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Attorney must register as a sex offender

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An attorney and former Democratic candidate for Gibson County prosecutor indicted on charges including possession of child pornography and false informing, entered into a plea agreement Tuesday that wouldn’t have required he register as a sex offender. After further review, the trial judge realized Indiana law requires him to do so.

William Wallace was indicted in June 2010 on charges of Class D felonies obstruction of justice and possession of child pornography, Class A misdemeanor patronizing a prostitute, and Class B misdemeanor false informing. He also faced a Class D felony voyeurism charge. The charges stem from Wallace allegedly videotaping himself having sex with a former client and employee without her permission. He allegedly told the client that if the two had sex, he would write off money she owed him for legal fees. When police executed a search warrant of his home, they took computers, on which they found child pornography.

Wallace entered into a guilty plea Tuesday in Gibson Superior Court, pleading guilty to the Class D felonies obstruction of justice and possession of child pornography. Those convictions would be amended to Class A misdemeanors upon successful completion of probation and as long as Wallace had no other arrests or convictions while serving his sentence. He was sentenced to 18 months at the Indiana Department of Correction, with the first 90 days served on GPS home detention and the remainder served on probation. He also had to pay court costs and fines, complete 50 hours of community service and attend counseling.

As part of his plea agreement, he would not be required to register as a sex offender because the conviction would later be amended to a misdemeanor. But this is not permitted under Indiana law, Judge Earl Penrod concluded at a hearing Thursday afternoon. The judge issued an amended sentencing order that kept the original sentence intact except for Wallace’s Class D felony conviction of possession of child pornography.

Indiana law requires someone convicted of child pornography to register as a sex offender, contrary to what was discussed during negotiations and court proceedings, Penrod wrote in the amended sentencing order. He gave Wallace the option of withdrawing his guilty plea or allowing the original plea to stand with corrections made regarding the child pornography conviction. Wallace chose to not withdraw his previous plea of guilty and objected to the correcting of the sentence.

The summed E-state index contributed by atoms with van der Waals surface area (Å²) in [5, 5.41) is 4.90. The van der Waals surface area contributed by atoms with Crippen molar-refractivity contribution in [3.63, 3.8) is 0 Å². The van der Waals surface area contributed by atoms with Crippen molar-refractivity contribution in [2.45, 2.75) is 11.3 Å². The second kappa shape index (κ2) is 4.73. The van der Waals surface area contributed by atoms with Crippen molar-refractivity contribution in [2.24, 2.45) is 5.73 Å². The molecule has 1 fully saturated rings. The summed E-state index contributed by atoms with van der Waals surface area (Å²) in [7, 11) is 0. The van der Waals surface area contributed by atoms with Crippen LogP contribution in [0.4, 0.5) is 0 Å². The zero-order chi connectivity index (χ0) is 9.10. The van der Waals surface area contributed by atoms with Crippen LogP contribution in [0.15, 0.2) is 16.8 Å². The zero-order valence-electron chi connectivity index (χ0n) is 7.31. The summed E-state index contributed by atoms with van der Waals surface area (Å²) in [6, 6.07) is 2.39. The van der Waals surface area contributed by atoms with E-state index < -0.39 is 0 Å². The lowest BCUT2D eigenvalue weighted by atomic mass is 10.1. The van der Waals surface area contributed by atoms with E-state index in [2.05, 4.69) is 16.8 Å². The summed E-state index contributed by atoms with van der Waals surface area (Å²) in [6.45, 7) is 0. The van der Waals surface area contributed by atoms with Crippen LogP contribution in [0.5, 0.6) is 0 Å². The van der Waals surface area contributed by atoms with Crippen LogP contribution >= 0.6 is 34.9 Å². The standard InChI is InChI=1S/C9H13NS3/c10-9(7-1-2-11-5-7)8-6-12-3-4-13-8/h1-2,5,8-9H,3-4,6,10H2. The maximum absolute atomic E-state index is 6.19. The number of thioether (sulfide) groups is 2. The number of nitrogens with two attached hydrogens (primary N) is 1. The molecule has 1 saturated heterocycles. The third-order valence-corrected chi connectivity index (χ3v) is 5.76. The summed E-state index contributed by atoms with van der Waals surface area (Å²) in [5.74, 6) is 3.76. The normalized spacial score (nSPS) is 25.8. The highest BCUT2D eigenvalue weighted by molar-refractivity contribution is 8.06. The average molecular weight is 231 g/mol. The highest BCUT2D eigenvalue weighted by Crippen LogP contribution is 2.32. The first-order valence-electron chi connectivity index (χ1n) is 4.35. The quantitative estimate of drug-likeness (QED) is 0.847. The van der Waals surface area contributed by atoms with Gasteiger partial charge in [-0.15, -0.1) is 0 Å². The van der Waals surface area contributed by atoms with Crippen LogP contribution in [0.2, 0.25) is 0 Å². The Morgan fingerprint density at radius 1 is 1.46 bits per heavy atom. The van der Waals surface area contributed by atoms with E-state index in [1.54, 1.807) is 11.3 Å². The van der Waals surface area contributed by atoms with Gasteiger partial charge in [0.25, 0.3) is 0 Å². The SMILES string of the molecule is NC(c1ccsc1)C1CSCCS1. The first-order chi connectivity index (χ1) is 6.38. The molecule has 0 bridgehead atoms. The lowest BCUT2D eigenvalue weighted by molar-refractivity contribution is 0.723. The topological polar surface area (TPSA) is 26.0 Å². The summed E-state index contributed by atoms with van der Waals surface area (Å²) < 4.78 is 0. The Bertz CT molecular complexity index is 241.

The Class D felony will not be amended to a Class A misdemeanor and now Wallace must register as a sex offender.

At Tuesday’s hearing, Wallace also offered his intent to plead guilty to the Class D felony voyeurism charge, which is currently before the Indiana Court of Appeals on interlocutory appeal regarding whether that charge can stand. Penrod took his intent to plead guilty under advisement until the COA makes its decision.
 

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  1. Bill Satterlee is, indeed, a true jazz aficionado. Part of my legal career was spent as an associate attorney with Hoeppner, Wagner & Evans in Valparaiso. Bill was instrumental (no pun intended) in introducing me to jazz music, thereby fostering my love for this genre. We would, occasionally, travel to Chicago on weekends and sit in on some outstanding jazz sessions at Andy's on Hubbard Street. Had it not been for Bill's love of jazz music, I never would have had the good fortune of hearing it played live at Andy's. And, most likely, I might never have begun listening to it as much as I do. Thanks, Bill.

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  5. Additional Points: -Civility in the profession: Treating others with respect will not only move others to respect you, it will show a shared respect for the legal system we are all sworn to protect. When attorneys engage in unnecessary personal attacks, they lose the respect and favor of judges, jurors, the person being attacked, and others witnessing or reading the communication. It's not always easy to put anger aside, but if you don't, you will lose respect, credibility, cases, clients & jobs or job opportunities. -Read Rule 22 of the Admission & Discipline Rules. Capture that spirit and apply those principles in your daily work. -Strive to represent clients in a manner that communicates the importance you place on the legal matter you're privileged to handle for them. -There are good lawyers of all ages, but no one is perfect. Older lawyers can learn valuable skills from younger lawyers who tend to be more adept with new technologies that can improve work quality and speed. Older lawyers have already tackled more legal issues and worked through more of the problems encountered when representing clients on various types of legal matters. If there's mutual respect and a willingness to learn from each other, it will help make both attorneys better lawyers. -Erosion of the public trust in lawyers wears down public confidence in the rule of law. Always keep your duty to the profession in mind. -You can learn so much by asking questions & actively listening to instructions and advice from more experienced attorneys, regardless of how many years or decades you've each practiced law. Don't miss out on that chance.

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